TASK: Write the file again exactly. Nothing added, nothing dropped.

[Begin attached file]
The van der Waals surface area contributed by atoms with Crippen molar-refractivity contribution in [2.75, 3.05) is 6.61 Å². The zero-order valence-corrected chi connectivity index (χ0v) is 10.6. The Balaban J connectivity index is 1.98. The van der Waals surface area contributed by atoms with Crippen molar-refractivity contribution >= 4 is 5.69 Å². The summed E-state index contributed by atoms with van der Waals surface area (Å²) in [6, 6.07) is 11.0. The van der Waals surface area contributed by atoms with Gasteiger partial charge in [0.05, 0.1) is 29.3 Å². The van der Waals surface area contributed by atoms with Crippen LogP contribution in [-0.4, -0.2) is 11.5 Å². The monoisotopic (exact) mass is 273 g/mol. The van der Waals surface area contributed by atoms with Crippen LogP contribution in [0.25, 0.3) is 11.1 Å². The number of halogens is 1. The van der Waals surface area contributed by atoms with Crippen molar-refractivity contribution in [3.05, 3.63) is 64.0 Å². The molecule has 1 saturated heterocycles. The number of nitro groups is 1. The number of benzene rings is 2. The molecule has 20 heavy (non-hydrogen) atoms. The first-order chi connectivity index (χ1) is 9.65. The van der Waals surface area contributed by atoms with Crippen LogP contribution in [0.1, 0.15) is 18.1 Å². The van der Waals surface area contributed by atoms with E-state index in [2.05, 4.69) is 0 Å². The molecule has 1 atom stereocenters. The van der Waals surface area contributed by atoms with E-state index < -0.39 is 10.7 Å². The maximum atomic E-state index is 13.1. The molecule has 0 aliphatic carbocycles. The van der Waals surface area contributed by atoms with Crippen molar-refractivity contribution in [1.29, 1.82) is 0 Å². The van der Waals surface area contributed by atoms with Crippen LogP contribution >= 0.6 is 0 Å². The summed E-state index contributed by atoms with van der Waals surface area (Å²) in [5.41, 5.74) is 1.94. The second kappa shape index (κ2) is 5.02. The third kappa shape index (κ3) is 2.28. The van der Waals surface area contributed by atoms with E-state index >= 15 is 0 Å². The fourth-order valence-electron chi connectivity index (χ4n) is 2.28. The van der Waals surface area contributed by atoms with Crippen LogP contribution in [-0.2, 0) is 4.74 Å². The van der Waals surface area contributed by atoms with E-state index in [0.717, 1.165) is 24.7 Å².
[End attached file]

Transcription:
The van der Waals surface area contributed by atoms with Crippen molar-refractivity contribution in [2.75, 3.05) is 6.61 Å². The zero-order valence-corrected chi connectivity index (χ0v) is 10.6. The Balaban J connectivity index is 1.98. The van der Waals surface area contributed by atoms with Crippen molar-refractivity contribution >= 4 is 5.69 Å². The summed E-state index contributed by atoms with van der Waals surface area (Å²) in [6, 6.07) is 11.0. The van der Waals surface area contributed by atoms with Gasteiger partial charge in [0.05, 0.1) is 29.3 Å². The van der Waals surface area contributed by atoms with Crippen LogP contribution in [-0.4, -0.2) is 11.5 Å². The monoisotopic (exact) mass is 273 g/mol. The van der Waals surface area contributed by atoms with Crippen LogP contribution in [0.25, 0.3) is 11.1 Å². The number of halogens is 1. The van der Waals surface area contributed by atoms with Crippen molar-refractivity contribution in [3.05, 3.63) is 64.0 Å². The molecule has 1 saturated heterocycles. The number of nitro groups is 1. The number of benzene rings is 2. The molecule has 20 heavy (non-hydrogen) atoms. The first-order chi connectivity index (χ1) is 9.65. The van der Waals surface area contributed by atoms with Crippen LogP contribution in [0.1, 0.15) is 18.1 Å². The van der Waals surface area contributed by atoms with E-state index in [2.05, 4.69) is 0 Å². The molecule has 1 atom stereocenters. The van der Waals surface area contributed by atoms with E-state index < -0.39 is 10.7 Å². The maximum atomic E-state index is 13.1. The molecule has 0 aliphatic carbocycles. The van der Waals surface area contributed by atoms with Crippen molar-refractivity contribution in [1.29, 1.82) is 0 Å². The van der Waals surface area contributed by atoms with Crippen LogP contribution >= 0.6 is 0 Å². The summed E-state index contributed by atoms with van der Waals surface area (Å²) in [5.41, 5.74) is 1.94. The second kappa shape index (κ2) is 5.02. The third kappa shape index (κ3) is 2.28. The van der Waals surface area contributed by atoms with E-state index >= 15 is 0 Å². The fourth-order valence-electron chi connectivity index (χ4n) is 2.28. The van der Waals surface area contributed by atoms with Crippen LogP contribution in [-0.2, 0) is 4.74 Å². The van der Waals surface area contributed by atoms with E-state index in [0.717, 1.165) is 24.7 Å².